Both things make it necessary to alter the dependency graph during the generation of a feedback arc set and feedback vertex set beyond the simple removal of edges. Luckily, the developed approximation algorithms can be extended to support such changes in the graph.
Different feedback arc set algorithms
The initially developed feedback arc set algorithm is well suited to discover build dependency edges which should be dropped. It performs far worse when creating the final build order because it only considers edges by itself and not how many edges of a source package can be dropped by profile building it.
The adjusted algorithm for generating a build order is more of a feedback vertex set algorithm because instead of greedily finding the edge with most cycles through it, it greedily finds the source package which would break most cycles if it was profile built.
Generating a build order with less profile built source packages
After implementing all the features above I now feel more confident to publish the current status of the tools to a wider audience.
The following test shows a run of the aforementioned
script. Its final output is a list of source packages which have to be profile
built and a build order. Using the resulting build order, starting from a
minimal build system (essential:yes, build-essential and debhelper), all source
packages will be compiled which are needed to compile all binary packages in
the system. The result will therefor be a list of source and binary packages
which fulfill the following property:
- all binary packages can be built from the available source packages
- all source packages can be built with the available binary packages
I called this a "reduceded distribution" in earlier posts. The interesting property of this specific selection is, that it contains the biggest problem set of Debian when bootstrapping it: a 900 to 1000 nodes big strongly connected component. Here is a visualization of the problem:
Source packages do not yet come with build profiles and the cross build situation can not yet be analyzed, so the following assumptions were made:
- the minimal build system can be cross compiled from nothing
- the reduced build dependencies harvested from Gentoo and supplied by Daniel Schepler, Patrick McDermott, Thorsten Glaser and Wookey are correct
- the current list of weak build dependencies can be dropped from any source package
- even when profile built, all source packages build all binary packages
- the 14 forcefully broken build dependencies do not significantly change the output in real life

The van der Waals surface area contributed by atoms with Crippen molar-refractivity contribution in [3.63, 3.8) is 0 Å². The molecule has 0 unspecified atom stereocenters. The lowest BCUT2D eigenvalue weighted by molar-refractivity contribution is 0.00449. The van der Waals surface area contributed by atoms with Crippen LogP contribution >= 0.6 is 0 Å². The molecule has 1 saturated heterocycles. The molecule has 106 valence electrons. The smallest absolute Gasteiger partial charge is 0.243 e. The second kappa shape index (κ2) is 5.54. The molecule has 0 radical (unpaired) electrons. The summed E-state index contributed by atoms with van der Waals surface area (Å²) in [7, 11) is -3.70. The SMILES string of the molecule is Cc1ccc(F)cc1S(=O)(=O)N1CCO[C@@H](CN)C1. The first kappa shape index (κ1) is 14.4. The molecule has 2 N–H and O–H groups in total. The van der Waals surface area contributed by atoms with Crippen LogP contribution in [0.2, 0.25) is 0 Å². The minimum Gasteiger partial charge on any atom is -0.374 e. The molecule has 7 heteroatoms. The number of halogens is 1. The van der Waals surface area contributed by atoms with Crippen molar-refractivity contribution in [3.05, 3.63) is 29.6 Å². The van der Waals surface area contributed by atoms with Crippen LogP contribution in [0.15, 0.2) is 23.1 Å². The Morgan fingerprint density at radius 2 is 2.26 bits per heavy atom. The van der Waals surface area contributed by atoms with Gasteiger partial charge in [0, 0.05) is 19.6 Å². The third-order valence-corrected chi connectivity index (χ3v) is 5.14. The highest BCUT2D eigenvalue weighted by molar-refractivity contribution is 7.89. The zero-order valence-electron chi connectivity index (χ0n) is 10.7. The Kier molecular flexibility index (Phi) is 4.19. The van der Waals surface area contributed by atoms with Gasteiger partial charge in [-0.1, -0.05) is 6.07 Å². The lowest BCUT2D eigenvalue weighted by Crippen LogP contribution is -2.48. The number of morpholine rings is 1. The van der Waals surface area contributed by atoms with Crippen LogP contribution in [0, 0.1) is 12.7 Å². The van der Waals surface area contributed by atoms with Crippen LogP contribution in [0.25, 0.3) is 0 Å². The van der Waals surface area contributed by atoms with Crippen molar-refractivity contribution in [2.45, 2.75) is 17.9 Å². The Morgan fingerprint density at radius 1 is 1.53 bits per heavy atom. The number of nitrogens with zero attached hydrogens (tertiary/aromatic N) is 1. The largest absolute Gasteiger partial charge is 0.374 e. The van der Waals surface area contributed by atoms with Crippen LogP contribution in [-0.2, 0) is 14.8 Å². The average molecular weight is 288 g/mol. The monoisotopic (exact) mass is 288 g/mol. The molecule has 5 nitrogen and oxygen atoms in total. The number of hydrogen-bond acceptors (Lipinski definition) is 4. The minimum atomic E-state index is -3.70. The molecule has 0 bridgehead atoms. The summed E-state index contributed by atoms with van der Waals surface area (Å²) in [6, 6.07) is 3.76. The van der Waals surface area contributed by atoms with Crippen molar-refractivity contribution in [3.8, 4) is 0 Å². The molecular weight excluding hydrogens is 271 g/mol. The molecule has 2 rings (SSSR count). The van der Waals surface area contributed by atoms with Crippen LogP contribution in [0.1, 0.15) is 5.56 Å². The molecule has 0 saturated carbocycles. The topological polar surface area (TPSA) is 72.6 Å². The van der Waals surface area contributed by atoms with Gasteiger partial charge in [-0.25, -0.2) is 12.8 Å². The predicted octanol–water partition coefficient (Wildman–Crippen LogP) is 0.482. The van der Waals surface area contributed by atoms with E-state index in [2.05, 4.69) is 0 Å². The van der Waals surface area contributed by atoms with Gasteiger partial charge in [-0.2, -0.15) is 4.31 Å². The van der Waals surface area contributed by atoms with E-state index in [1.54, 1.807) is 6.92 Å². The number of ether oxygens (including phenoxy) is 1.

The last point is about 14 build dependencies which were decided to be broken
by the feedback arc set algorithm but for which other data sources did not
indicate that they are actually breakable. Those 14 are dynamically generated
If above assumptions should not be too far from the actual situation, then not
more than 73 source packages have to be modified to bootstrap a reduced
distribution. This reduced distribution even includes dependency-wise "big"
packages like webkit, metacity, iceweasel, network-manager, tracker,
gnome-panel, evolution-data-server, kde-runtime, libav and nautilus. By
changing one line in
native.sh one could easily develop a build order which
generates gnome-desktop or really any given (meta-)package selection.
native.sh takes only 80 seconds to execute on my system (Core i5, 2.5
GHz, singlethreaded). Here is the final build order which creates 2044 binary
packages from 613 source packages.
- nspr, libio-pty-perl, libmcrypt, unzip, libdbi-perl, cdparanoia, libelf, c-ares, liblocale-gettext-perl, libibverbs, numactl, ilmbase, tbb, check, libogg, libatomic-ops, libnl($), orc($), libaio, tcl8.4, kmod, libgsm, lame, opencore-amr, tcl8.5, exuberant-ctags, mhash, libtext-iconv-perl, libutempter, pciutils, gperf, hspell, recode, tcp-wrappers, fdupes, chrpath, libbsd, zip, procps, wireless-tools, cpufrequtils, ed, libjpeg8, hesiod, pax, less, dietlibc, netkit-telnet, psmisc, docbook-to-man, libhtml-parser-perl, libonig, opensp($), libterm-size-perl, linux86, libxmltok, db-defaults, java-common, sharutils, libgpg-error, hardening-wrapper, cvsps, p11-kit, libyaml, diffstat, m4
- openexr, enca, help2man, speex, libvorbis, libid3tag, patch, openjade1.3, openjade, expat, fakeroot, libgcrypt11($), ustr, sysvinit, netcat, libirman, html2text, libmad, pth, clucene-core, libdaemon($), texinfo, popt, net-tools, tar, libsigsegv, gmp, patchutils($), dirac, cunit, bridge-utils, expect, libgc, nettle, elfutils, jade, bison
- sed, indent, findutils, fastjar, cpio, chicken, bzip2, aspell, realpath, dctrl-tools, rsync, ctdb, pkg-config($), libarchive, gpgme1.0, exempi, pump, re2c, klibc, gzip, gawk, flex-old, original-awk, mawk, libtasn1-3($), flex($), libtool
- libcap2, mksh, readline6, libcdio, libpipeline, libcroco, schroedinger, desktop-file-utils, eina, fribidi, libusb, binfmt-support, silgraphite2.0, atk1.0($), perl, gnutls26($), netcat-openbsd, ossp-uuid, gsl, libnfnetlink, sg3-utils, jbigkit, lua5.1, unixodbc, sqlite, wayland, radvd, open-iscsi, libpcap, linux-atm, gdbm, id3lib3.8.3, vo-aacenc, vo-amrwbenc, fam, faad2, hunspell, dpkg, tslib, libart-lgpl, libidl, dh-exec, giflib, openslp-dfsg, ppl($), xutils-dev, blcr, bc, time, libdatrie, libpthread-stubs, guile-1.8, libev, attr, libsigc++-2.0, pixman, libpng, libssh2, sqlite3, acpica-unix, acl, a52dec